Experience Your Family Can Count On

Icon Pa1
Family Law
Icon Pa2

Child Support
& Child Custody

Icon Pa3
Icon Pa4
Icon Pa5
Icon Pa6
Icon Pa7
Icon Pa8
Car accidents

3 ways to include your child in custody decisions

Your child is getting older, and, as a teen, he might have an opinion on what he wants to see happen with custody or visitation times. You and your ex have always been there for your child, and you both want what’s for the best, but as a young adult, your teen might have a different idea. How can you encourage your teen to accept your guidance in this situation and still allow him to be heard?

Ask him what he wants

The first thing you can do is to talk to him about what he wants. Even if you and your spouse can’t make the arrangements work out, knowing what your child expects out of this divorce and custody arrangement can help you make him more comfortable. Even though he’s older, he probably still has concerns about what’s going to happen in the future, so this is a good time to sit down and talk about the possibilities.

Bring your child to mediation sessions

Sometimes, teens don’t want to interact with their parents during a divorce, since they are angry and frustrated. If you and your spouse are going through a mediation session to work out a visitation schedule, consider taking your child as well. While younger children shouldn’t need to be present, an older teen might want to know exactly what’s happening and have input in what happens to him.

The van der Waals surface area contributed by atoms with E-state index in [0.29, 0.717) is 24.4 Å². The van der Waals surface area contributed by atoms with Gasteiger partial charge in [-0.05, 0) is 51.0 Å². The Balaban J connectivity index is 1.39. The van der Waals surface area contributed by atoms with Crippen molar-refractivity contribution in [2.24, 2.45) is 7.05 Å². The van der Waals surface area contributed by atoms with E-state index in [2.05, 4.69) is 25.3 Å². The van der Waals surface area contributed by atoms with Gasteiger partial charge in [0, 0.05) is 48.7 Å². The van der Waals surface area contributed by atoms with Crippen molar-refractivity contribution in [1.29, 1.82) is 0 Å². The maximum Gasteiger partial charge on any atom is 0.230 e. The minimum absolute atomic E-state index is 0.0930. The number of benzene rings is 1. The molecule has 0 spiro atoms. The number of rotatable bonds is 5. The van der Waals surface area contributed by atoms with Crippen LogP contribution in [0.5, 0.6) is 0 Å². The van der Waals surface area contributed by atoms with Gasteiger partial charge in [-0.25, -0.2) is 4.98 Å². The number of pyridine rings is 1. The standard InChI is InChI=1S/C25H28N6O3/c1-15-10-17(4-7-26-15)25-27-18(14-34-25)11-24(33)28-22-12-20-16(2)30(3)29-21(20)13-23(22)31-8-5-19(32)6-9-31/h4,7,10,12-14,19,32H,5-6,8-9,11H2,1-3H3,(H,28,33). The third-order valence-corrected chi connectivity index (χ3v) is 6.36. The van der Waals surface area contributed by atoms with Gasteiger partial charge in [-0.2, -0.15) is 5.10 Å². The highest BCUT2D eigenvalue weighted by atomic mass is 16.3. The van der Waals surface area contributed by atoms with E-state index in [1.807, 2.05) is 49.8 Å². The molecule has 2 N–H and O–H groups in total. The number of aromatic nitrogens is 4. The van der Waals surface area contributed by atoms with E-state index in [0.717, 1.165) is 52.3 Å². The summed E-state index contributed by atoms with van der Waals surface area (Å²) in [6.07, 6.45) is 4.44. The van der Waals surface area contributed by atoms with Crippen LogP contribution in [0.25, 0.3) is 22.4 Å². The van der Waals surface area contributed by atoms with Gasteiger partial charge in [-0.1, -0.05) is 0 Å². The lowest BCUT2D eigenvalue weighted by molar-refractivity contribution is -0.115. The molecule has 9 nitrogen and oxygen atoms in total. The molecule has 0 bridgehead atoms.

Mediation is a great place to bring your child, because having a third party there means it’s not just you and your ex-spouse talking together about what’s going to happen. The third party makes suggestions and also leads everyone to an agreement that works out. At the end of the day, you are both your child’s parents, so you will make the final decision, but it’s okay to make him feel included, especially if he is in his older teens at the time of your divorce.

Be willing to listen when changes need to be made

After you settle on a parenting arrangement, remember that your child still has to live with it. If he has a special event come up, will you and your ex be able to agree to a changes that need to happen? Your child needs to have some input even after a court decision to feel as if he is in some control over his own life. He’s getting close to adulthood, so now is the time to start paying attention to the way your child exhibits and expresses his independence.

In court and mediation, it’s up to you and your ex to work out a parenting agreement that works. Include your child to the extent you can while staying comfortable, and you may find that there is a solution that works well for everyone involved.